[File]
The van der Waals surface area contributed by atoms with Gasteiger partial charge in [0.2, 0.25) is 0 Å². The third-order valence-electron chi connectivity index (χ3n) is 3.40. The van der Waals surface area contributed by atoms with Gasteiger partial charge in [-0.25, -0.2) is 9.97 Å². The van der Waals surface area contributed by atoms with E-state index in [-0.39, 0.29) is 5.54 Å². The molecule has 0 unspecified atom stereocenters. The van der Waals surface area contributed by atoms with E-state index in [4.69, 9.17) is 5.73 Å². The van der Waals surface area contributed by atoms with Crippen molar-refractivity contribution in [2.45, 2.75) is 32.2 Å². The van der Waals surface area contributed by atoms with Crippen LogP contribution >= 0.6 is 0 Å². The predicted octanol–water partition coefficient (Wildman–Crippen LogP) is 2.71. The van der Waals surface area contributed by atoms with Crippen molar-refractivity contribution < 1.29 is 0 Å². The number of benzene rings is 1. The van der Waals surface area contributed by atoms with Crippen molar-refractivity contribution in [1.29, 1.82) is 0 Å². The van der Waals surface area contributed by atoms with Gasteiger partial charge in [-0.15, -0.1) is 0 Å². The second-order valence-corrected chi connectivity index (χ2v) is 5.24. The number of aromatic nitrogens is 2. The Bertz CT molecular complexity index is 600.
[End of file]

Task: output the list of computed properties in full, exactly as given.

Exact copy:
The van der Waals surface area contributed by atoms with Gasteiger partial charge in [0.2, 0.25) is 0 Å². The third-order valence-electron chi connectivity index (χ3n) is 3.40. The van der Waals surface area contributed by atoms with Gasteiger partial charge in [-0.25, -0.2) is 9.97 Å². The van der Waals surface area contributed by atoms with E-state index in [-0.39, 0.29) is 5.54 Å². The molecule has 0 unspecified atom stereocenters. The van der Waals surface area contributed by atoms with E-state index in [4.69, 9.17) is 5.73 Å². The van der Waals surface area contributed by atoms with Crippen molar-refractivity contribution in [2.45, 2.75) is 32.2 Å². The van der Waals surface area contributed by atoms with Crippen LogP contribution >= 0.6 is 0 Å². The predicted octanol–water partition coefficient (Wildman–Crippen LogP) is 2.71. The van der Waals surface area contributed by atoms with Crippen molar-refractivity contribution < 1.29 is 0 Å². The number of benzene rings is 1. The van der Waals surface area contributed by atoms with Crippen molar-refractivity contribution in [1.29, 1.82) is 0 Å². The van der Waals surface area contributed by atoms with Gasteiger partial charge in [-0.15, -0.1) is 0 Å². The second-order valence-corrected chi connectivity index (χ2v) is 5.24. The number of aromatic nitrogens is 2. The Bertz CT molecular complexity index is 600.